Thousands of people lined the streets of Hamburg on Monday to pay tribute to former West German Chancellor Helmut Schmidt, one of the city's most respected sons who died two weeks ago at age 96.

Schmidt guided West Germany through some of the tensest moments of the Cold War and economic turbulence, emerging in later years as a prolific writer and elder statesman.

People watched solemnly as Schmidt's casket, draped in a German flag, was driven slowly from the city's St. Michaelis church to the Ohlsdorf cemetery where he was to be buried in his family's plot.

Schmidt made his name on the national scene as a state politician in Hamburg during severe flooding in 1962, coordinating rescue operations and calling in the German military to help — a move that overstepped his legal authority but was widely credited with preventing a much worse disaster.

Chancellor Angela Merkel remembered Schmidt as a leader who was prepared to do what he thought was right, no matter the political consequences.

"He was prepared himself to pay the highest price," she told some 1,800 guests gathered at the church for Schmidt's funeral.

As chancellor, Schmidt, a center-left Social Democrat, led West Germany from 1974 to 1982. He brought a sometimes abrasive self-confidence and his experience as West Germany's defense, finance and economy ministers to the job, which he took during the economic downturn that followed the 1973 oil crisis.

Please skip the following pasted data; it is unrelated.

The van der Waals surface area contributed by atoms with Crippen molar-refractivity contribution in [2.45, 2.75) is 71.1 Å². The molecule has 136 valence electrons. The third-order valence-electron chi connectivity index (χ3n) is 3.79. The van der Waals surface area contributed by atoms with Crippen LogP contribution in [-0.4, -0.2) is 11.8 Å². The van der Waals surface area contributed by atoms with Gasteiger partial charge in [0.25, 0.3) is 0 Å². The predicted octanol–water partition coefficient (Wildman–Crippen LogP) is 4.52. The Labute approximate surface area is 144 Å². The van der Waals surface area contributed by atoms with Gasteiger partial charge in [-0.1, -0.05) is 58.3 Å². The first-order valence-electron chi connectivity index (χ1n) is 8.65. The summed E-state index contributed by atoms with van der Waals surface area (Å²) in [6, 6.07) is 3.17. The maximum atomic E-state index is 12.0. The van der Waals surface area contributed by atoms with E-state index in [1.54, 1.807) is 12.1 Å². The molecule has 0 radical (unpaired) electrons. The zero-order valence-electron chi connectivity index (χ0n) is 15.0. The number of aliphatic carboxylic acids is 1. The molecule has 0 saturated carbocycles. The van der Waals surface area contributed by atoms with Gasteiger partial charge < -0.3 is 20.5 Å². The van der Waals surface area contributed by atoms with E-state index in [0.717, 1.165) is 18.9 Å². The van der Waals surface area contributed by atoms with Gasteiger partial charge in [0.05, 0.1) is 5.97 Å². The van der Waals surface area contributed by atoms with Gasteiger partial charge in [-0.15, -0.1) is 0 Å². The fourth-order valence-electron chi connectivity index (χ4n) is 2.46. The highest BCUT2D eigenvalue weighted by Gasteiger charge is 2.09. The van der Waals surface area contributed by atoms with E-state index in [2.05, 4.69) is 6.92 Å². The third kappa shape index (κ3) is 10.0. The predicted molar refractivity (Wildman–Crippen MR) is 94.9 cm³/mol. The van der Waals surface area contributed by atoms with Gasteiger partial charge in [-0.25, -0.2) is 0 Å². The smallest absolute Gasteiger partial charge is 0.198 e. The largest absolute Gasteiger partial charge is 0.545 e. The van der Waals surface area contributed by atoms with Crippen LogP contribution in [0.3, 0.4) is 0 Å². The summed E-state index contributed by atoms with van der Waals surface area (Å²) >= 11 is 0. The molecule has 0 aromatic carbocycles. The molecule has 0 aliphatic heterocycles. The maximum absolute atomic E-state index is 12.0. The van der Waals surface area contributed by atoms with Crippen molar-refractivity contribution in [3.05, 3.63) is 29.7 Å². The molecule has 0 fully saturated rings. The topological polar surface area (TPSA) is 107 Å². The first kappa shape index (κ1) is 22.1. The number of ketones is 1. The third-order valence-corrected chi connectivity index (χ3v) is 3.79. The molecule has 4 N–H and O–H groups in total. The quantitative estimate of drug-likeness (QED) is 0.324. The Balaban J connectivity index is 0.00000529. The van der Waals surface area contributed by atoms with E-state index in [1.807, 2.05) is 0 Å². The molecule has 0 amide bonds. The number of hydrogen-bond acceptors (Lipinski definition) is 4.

Schmidt's chancellorship coincided with a tense period in the Cold War, including the Soviet Union's 1979 invasion of Afghanistan.

Speaking at St. Michaelis, former U.S. Secretary of State Henry Kissinger remembered Schmidt as a "special friend."

"At Helmut's 90th birthday I expressed the hope that he would outlive me, because a world without him would be very, very empty," said 92-year-old Kissinger, speaking in German.

"I was wrong — Helmut will remain with us. Perfectionist, moody, ever searching, inspirational, always reliable — that is how he will accompany us for the rest of our lives."